Jim Butcher’s breakthrough #1 New York Times bestseller starring Chicago’s only professional wizard, Harry Dresden.
When it comes to the magical ruling body known as the White Council, Harry is thought of as either a black sheep or a sacrificial lamb. And none hold him in more disdain than Morgan, a veteran Warden with a grudge against anyone who bends the rules. But now, Morgan is in trouble. He’s been accused of cold-blooded murder—a crime with only one, final punishment.
He’s on the run, wanting his name cleared, and he needs someone with a knack for backing the underdog. So it’s up to Harry to uncover a traitor within the Council, keep Morgan under wraps, and avoid coming under scrutiny himself. And a single mistake may cost someone his head.
Someone like Harry…
“You,” Madeline said, her voice hollow and wheezing, “are like a bad case of herpes, wizard. You’re inconvenient, embarassing, no real threat, and you simply will not go away.”
I saw on Goodreads, right before I started writing this, that someone asked if they could start here, or at any point, instead of at book one. And frankly, I have no idea how anyone could possibly start at Turn Coat and really get what is going on. Jim Butcher has spent the entire series getting to this point, even if it doesn’t look like it from outside. And Turn Coat isn’t even the highest point of inter-connectivity this series gets!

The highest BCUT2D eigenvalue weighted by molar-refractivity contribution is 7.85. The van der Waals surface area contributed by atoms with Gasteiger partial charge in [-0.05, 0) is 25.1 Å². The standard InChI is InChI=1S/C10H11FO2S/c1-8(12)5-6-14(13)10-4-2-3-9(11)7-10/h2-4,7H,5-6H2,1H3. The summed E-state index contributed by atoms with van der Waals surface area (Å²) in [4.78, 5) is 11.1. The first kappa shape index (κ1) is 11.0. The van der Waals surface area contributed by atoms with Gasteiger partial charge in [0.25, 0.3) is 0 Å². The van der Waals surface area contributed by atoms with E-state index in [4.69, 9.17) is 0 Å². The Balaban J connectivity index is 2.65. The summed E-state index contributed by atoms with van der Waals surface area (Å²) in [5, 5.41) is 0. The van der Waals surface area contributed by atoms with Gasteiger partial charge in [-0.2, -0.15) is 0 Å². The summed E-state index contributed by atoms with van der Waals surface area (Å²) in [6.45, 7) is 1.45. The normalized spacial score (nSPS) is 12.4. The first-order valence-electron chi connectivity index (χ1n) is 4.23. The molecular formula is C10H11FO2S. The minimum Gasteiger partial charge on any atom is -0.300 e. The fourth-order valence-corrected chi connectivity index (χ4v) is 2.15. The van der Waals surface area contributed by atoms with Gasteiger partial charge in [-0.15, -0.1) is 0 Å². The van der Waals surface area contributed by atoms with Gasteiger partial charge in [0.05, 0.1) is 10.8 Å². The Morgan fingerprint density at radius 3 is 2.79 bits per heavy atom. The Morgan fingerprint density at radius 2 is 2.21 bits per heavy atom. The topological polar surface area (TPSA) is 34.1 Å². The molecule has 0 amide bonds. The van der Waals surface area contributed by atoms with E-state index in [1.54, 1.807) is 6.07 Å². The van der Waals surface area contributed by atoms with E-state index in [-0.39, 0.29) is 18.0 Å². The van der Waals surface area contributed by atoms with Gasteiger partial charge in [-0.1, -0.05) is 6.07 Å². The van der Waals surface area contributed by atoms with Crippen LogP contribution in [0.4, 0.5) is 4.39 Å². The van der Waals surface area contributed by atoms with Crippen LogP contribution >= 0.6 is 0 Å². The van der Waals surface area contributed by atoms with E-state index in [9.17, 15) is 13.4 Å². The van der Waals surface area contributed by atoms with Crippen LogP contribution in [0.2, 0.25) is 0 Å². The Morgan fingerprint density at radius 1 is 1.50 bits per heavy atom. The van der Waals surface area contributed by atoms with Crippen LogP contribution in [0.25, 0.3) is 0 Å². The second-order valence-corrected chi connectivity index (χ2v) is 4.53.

I loved Turn Coat because of what it does. It is sandwiched between two even more amazing books, but it still manages to wow, even on a reread. This book hits Dresden on a personal level. Actually several personal levels. Morgan, the person who has held the Sword of Damocles above Dresden’s head his entire adult life, has come to Dresden for help. Morgan is wanted by the White Council for something he didn’t do, and Dresden doesn’t doubt that he didn’t do it at all.
And it isn’t just that. The enemies are piling up. And so are the allies. Turn Coat is more of a whodunit than most of the rest of the series is, because Dresden is trying to solve a murder. With his hands tied behind his back. And multiple problems all happening at once, that happen to be connected to the whole.
However, the bigger thing that Turn Coat does is give you a glimpse at the whole picture, while withholding the entire story. It keeps you guessing. It keeps you wanting more. It just keeps you involved, this slow dribbling of information. In other series, I often have trouble with this slow drip. I don’t have that problem in The Dresden Files. Because it feels natural and it feels like we’re getting “enough” with each new revelation. And, as I said, it keeps you wanting more.